Lift the cap on rooftop solar

Putting a limit on net metering means stopping growth of the industry


Published:

As New Hampshire braces for the winter cold, the state must prepare for meeting residents’ electricity and heating needs. For example, recent reports indicate anticipated strain on natural gas pipelines. With more natural gas contracted for heating homes and businesses, less remains for electricity, increasing the potential for blackouts during cold spells.

Fortunately, New Hampshire has a fast-growing local energy source that can provide power when electricity and heating demand is highest: rooftop solar.

Rooftop solar provides homegrown power during those times when we need it most, and when high demand makes conventional power more expensive. And, thanks to new financing options such as solar leasing, New Hampshire residents can put solar on their roofs without the high upfront costs – you don’t have to invest money to purchase the panels. Rather, you pay a rate for the solar power that’s less than the rate your pay your utility company.

So the good news is we have a solution to in-state electricity needs that is clean, affordable, and growing quickly. The bad news is that New Hampshire currently has an arbitrary cap on rooftop solar.

It’s a cap on a critical policy called net metering that gives solar customers full credit for the excess energy they put back on the grid. Utilities sell this clean power to homes and businesses nearby, which is even more critical during times of peak demand, like cold spells.

Legislators will discuss net metering during the upcoming session, and it’s critical to New Hampshire’s energy future that they lift the cap.

Rooftop solar not only helps address strain on gas pipelines, but also creates jobs, delivers economic growth, and provides a financial benefit to all New Hampshire residents. This state already has hundreds of solar workers, and companies are actively hiring. If we cap net metering, we cap job growth and jeopardize existing jobs. With jobs and installations come continued investment in the state’s economy. What’s more, all of the most recent independent studies show that solar net metering is a financial benefit to all ratepayers.

In Nevada, for example, rooftop solar will deliver $36 million in benefits to all Nevadans – not just those with solar. We need to embrace these benefits, not limit them.

Capping net metering also means stopping solar growth just as it’s becoming available to customers of all incomes.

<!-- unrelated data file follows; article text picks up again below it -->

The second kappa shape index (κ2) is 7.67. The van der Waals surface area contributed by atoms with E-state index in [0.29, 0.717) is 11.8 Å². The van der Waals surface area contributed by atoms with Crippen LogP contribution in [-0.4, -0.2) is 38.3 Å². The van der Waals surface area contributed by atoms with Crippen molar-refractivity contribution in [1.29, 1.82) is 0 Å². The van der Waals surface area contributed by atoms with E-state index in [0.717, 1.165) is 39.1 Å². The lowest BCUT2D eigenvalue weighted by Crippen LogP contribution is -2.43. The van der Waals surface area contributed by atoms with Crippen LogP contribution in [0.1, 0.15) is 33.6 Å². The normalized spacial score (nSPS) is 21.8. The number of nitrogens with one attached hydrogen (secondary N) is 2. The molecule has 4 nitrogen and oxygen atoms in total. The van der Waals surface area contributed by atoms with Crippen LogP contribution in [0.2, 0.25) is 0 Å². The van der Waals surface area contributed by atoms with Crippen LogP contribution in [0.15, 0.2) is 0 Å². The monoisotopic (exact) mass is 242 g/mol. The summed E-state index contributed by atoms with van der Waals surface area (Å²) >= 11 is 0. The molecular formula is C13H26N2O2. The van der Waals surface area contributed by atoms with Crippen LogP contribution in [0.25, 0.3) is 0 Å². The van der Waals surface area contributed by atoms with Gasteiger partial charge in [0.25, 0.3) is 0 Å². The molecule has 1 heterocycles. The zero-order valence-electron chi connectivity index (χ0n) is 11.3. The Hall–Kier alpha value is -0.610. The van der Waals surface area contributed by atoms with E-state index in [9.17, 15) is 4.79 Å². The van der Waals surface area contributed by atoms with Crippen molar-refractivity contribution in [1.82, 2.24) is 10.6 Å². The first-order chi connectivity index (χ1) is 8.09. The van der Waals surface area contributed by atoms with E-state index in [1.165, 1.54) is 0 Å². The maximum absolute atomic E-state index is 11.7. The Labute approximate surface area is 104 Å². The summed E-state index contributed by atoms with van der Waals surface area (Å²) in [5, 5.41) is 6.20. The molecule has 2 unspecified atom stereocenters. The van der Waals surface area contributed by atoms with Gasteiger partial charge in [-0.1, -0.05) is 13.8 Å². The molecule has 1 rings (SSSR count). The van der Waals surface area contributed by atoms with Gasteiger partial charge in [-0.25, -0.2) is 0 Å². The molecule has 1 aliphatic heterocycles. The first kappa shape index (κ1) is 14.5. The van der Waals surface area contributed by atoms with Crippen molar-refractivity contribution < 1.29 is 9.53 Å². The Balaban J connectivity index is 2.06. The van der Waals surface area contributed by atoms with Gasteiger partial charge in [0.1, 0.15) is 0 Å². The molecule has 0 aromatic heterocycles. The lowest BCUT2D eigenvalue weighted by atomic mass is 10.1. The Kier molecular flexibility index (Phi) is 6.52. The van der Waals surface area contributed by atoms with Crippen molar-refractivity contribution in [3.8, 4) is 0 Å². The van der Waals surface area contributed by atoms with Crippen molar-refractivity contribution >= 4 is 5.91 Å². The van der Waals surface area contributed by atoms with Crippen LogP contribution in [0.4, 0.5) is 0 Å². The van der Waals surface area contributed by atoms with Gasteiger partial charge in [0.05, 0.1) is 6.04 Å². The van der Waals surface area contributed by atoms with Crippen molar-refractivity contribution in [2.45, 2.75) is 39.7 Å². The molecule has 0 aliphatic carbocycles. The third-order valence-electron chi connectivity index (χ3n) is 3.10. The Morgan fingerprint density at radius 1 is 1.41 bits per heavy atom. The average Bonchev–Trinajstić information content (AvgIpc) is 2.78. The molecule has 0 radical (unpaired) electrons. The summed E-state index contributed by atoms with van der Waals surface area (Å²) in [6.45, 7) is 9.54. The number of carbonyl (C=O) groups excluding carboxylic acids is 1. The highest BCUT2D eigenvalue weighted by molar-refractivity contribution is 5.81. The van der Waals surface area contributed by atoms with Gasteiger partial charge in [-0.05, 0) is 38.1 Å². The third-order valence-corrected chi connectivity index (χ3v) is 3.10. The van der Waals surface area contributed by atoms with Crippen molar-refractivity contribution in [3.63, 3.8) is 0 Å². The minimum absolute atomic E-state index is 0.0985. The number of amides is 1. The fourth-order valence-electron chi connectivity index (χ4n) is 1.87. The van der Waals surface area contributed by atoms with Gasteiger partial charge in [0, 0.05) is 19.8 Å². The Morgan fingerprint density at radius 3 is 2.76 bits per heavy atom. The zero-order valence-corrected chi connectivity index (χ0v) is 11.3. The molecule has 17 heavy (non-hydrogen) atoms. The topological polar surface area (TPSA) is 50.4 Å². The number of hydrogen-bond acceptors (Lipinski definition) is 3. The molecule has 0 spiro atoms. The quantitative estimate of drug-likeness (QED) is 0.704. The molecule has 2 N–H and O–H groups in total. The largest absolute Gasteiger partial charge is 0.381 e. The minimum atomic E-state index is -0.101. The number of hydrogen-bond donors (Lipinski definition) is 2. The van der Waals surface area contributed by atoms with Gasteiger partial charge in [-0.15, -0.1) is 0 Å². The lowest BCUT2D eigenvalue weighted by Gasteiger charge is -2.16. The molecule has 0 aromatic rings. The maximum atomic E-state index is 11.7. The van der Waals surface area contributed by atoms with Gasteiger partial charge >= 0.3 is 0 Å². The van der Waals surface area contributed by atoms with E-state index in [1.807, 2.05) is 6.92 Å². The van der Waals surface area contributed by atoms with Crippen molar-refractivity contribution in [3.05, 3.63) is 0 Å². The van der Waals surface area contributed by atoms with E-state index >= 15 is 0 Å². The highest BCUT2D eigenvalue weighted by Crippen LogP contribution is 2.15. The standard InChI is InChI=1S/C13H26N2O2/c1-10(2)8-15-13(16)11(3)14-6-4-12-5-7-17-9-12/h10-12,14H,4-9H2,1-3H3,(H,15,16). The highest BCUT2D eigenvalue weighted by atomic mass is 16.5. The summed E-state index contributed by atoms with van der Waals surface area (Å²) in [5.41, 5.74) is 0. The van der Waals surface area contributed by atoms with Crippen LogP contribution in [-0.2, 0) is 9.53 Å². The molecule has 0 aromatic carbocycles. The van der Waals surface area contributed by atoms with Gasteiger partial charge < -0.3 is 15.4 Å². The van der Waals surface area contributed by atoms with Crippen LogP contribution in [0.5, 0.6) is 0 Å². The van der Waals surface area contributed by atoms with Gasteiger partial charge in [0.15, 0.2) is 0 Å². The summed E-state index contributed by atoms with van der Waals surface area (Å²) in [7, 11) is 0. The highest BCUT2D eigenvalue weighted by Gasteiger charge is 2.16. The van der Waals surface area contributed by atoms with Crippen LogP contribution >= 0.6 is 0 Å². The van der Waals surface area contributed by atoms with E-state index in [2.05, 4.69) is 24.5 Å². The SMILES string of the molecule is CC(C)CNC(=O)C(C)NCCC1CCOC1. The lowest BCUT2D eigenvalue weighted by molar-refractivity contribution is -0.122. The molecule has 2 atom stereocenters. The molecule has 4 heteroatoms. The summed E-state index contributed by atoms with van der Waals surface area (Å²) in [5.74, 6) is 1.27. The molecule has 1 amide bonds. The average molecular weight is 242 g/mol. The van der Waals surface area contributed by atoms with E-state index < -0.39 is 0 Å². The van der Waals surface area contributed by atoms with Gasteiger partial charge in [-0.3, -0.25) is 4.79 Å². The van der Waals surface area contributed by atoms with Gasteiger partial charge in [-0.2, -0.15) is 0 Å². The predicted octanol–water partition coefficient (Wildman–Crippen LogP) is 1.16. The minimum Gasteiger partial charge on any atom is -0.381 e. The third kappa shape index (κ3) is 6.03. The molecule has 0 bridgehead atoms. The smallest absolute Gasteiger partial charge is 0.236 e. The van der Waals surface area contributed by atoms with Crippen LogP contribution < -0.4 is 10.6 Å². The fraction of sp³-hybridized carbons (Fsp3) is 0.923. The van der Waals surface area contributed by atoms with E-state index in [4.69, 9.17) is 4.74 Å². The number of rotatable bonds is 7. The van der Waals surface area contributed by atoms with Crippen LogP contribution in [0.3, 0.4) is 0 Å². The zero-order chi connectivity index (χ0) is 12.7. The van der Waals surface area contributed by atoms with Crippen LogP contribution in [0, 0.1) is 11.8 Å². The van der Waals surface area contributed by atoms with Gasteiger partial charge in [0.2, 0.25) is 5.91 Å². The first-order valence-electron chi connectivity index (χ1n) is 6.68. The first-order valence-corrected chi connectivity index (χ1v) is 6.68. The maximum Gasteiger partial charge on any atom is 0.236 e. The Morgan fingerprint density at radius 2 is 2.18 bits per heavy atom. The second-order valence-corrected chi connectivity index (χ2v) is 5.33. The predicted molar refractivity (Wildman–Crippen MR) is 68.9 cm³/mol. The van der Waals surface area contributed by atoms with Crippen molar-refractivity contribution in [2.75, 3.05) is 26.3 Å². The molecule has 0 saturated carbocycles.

A recent report from California found that, as solar deployment has expanded statewide, an increasing percentage of installations within that time frame are benefiting low- and middle-income median zip codes, with a decreasing fraction of installations in upper-income zip codes.

We now have a local resource at our fingertips that all customers can afford, and that does not require expensive investment in massive energy infrastructure.

Despite these benefits, some skeptics try to paint solar in a negative light by dwelling on the limited incentives the industry receives. The full picture is that all energy industries receive government subsidies.

Fossil fuels have billions of dollars in permanent subsidies entrenched in the tax code. Over the past six decades, fossil fuels and nuclear power have received eight times the subsidies of renewable energy.

We must ask ourselves what supply sources best achieve our economic and environmental goals. Solar is non-polluting, and its rapid development stands to benefit all electric customers.

For example, it reduces both the need for new capacity during peak times - the most expensive generation - and the need for expensive new transmission and distribution.

Plus, it’s an in-state job creator.

As the cold sets in this winter season, let’s keep rooftop solar working for New Hampshire and lift the net metering cap.

Bob Backus is a Manchester attorney and a Democratic state representative. Susan Glick, a native of New Hampshire, and works in public policy for rooftop solar company Sunrun. 

Edit ModuleShow Tags

More >> Opinion

Is this New Hampshire?

The state’s standard for MTBE concentration is disturbingly high

Better oral health = better overall health

Dental hygienists play a key role in health care

Bring checks and balances to the SEC

Lawmakers should have oversight of Site Evaluation Committee rulings

The state’s role in helping ARMI succeed

To build a new biotech ecosystem, we must first get our scaffolding in place

Giving NH vets better oral health care

The utility property tax bonanza

An untapped pool of high-quality workers

Individuals with alternate abilities bring dedication, loyalty to the job

Truths and tales about electricity

When lawmakers ask, ‘How dire is NH’s energy situation?’ the answer can be bewildering

The art of impact investing

Edit ModuleShow Tags
Edit ModuleShow Tags